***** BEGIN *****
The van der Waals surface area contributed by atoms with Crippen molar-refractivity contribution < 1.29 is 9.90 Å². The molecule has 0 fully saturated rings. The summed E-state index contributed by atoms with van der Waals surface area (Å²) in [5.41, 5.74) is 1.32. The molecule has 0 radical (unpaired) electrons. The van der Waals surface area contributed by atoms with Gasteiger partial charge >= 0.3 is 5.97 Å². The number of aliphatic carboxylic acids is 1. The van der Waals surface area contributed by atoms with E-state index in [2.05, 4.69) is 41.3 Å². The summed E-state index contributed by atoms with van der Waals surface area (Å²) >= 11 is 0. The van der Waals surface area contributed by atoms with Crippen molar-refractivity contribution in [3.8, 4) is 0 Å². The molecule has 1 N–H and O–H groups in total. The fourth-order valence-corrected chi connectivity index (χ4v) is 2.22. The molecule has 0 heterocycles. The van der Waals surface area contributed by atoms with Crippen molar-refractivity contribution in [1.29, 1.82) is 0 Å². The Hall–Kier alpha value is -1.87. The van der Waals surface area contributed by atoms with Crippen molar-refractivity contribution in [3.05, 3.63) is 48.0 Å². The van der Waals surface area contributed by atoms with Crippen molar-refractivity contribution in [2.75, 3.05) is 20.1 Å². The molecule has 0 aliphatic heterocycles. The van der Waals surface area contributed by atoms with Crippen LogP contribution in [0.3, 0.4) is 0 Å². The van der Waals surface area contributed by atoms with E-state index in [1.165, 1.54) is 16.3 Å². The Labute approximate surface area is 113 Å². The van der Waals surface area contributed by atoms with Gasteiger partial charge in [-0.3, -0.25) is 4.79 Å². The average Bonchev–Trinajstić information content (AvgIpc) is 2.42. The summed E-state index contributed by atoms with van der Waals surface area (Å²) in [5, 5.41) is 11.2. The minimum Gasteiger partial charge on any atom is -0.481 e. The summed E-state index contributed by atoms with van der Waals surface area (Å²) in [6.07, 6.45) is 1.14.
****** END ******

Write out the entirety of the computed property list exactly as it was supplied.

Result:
The van der Waals surface area contributed by atoms with Crippen molar-refractivity contribution < 1.29 is 9.90 Å². The molecule has 0 fully saturated rings. The summed E-state index contributed by atoms with van der Waals surface area (Å²) in [5.41, 5.74) is 1.32. The molecule has 0 radical (unpaired) electrons. The van der Waals surface area contributed by atoms with Gasteiger partial charge >= 0.3 is 5.97 Å². The number of aliphatic carboxylic acids is 1. The van der Waals surface area contributed by atoms with E-state index in [2.05, 4.69) is 41.3 Å². The summed E-state index contributed by atoms with van der Waals surface area (Å²) >= 11 is 0. The van der Waals surface area contributed by atoms with Crippen molar-refractivity contribution in [3.8, 4) is 0 Å². The molecule has 1 N–H and O–H groups in total. The fourth-order valence-corrected chi connectivity index (χ4v) is 2.22. The molecule has 0 heterocycles. The van der Waals surface area contributed by atoms with Crippen molar-refractivity contribution in [1.29, 1.82) is 0 Å². The Hall–Kier alpha value is -1.87. The van der Waals surface area contributed by atoms with Crippen molar-refractivity contribution in [3.05, 3.63) is 48.0 Å². The van der Waals surface area contributed by atoms with Crippen molar-refractivity contribution in [2.75, 3.05) is 20.1 Å². The molecule has 0 aliphatic heterocycles. The van der Waals surface area contributed by atoms with Crippen LogP contribution in [0.3, 0.4) is 0 Å². The van der Waals surface area contributed by atoms with E-state index in [1.165, 1.54) is 16.3 Å². The Labute approximate surface area is 113 Å². The van der Waals surface area contributed by atoms with Gasteiger partial charge in [-0.3, -0.25) is 4.79 Å². The average Bonchev–Trinajstić information content (AvgIpc) is 2.42. The summed E-state index contributed by atoms with van der Waals surface area (Å²) in [5, 5.41) is 11.2. The minimum Gasteiger partial charge on any atom is -0.481 e. The summed E-state index contributed by atoms with van der Waals surface area (Å²) in [6.07, 6.45) is 1.14.